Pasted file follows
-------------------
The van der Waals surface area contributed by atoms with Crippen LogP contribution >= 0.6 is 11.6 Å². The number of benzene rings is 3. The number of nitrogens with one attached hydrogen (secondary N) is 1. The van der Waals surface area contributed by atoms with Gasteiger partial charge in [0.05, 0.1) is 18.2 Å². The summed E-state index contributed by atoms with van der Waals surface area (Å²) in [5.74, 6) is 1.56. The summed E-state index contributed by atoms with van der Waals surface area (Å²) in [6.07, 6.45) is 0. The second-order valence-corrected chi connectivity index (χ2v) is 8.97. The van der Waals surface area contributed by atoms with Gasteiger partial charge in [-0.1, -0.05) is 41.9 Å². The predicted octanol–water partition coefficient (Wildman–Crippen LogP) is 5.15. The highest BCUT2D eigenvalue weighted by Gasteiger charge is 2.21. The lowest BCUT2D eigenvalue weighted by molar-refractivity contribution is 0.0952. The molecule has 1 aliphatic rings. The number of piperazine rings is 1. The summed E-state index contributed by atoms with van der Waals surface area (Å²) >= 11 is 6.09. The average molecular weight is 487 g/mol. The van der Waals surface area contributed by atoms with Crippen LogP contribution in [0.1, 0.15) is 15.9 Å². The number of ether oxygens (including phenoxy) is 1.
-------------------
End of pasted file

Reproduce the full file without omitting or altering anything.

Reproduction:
The van der Waals surface area contributed by atoms with Crippen LogP contribution >= 0.6 is 11.6 Å². The number of benzene rings is 3. The number of nitrogens with one attached hydrogen (secondary N) is 1. The van der Waals surface area contributed by atoms with Gasteiger partial charge in [0.05, 0.1) is 18.2 Å². The summed E-state index contributed by atoms with van der Waals surface area (Å²) in [5.74, 6) is 1.56. The summed E-state index contributed by atoms with van der Waals surface area (Å²) in [6.07, 6.45) is 0. The second-order valence-corrected chi connectivity index (χ2v) is 8.97. The van der Waals surface area contributed by atoms with Gasteiger partial charge in [-0.1, -0.05) is 41.9 Å². The predicted octanol–water partition coefficient (Wildman–Crippen LogP) is 5.15. The highest BCUT2D eigenvalue weighted by Gasteiger charge is 2.21. The lowest BCUT2D eigenvalue weighted by molar-refractivity contribution is 0.0952. The molecule has 1 aliphatic rings. The number of piperazine rings is 1. The summed E-state index contributed by atoms with van der Waals surface area (Å²) >= 11 is 6.09. The average molecular weight is 487 g/mol. The van der Waals surface area contributed by atoms with Crippen LogP contribution in [0.1, 0.15) is 15.9 Å². The number of ether oxygens (including phenoxy) is 1.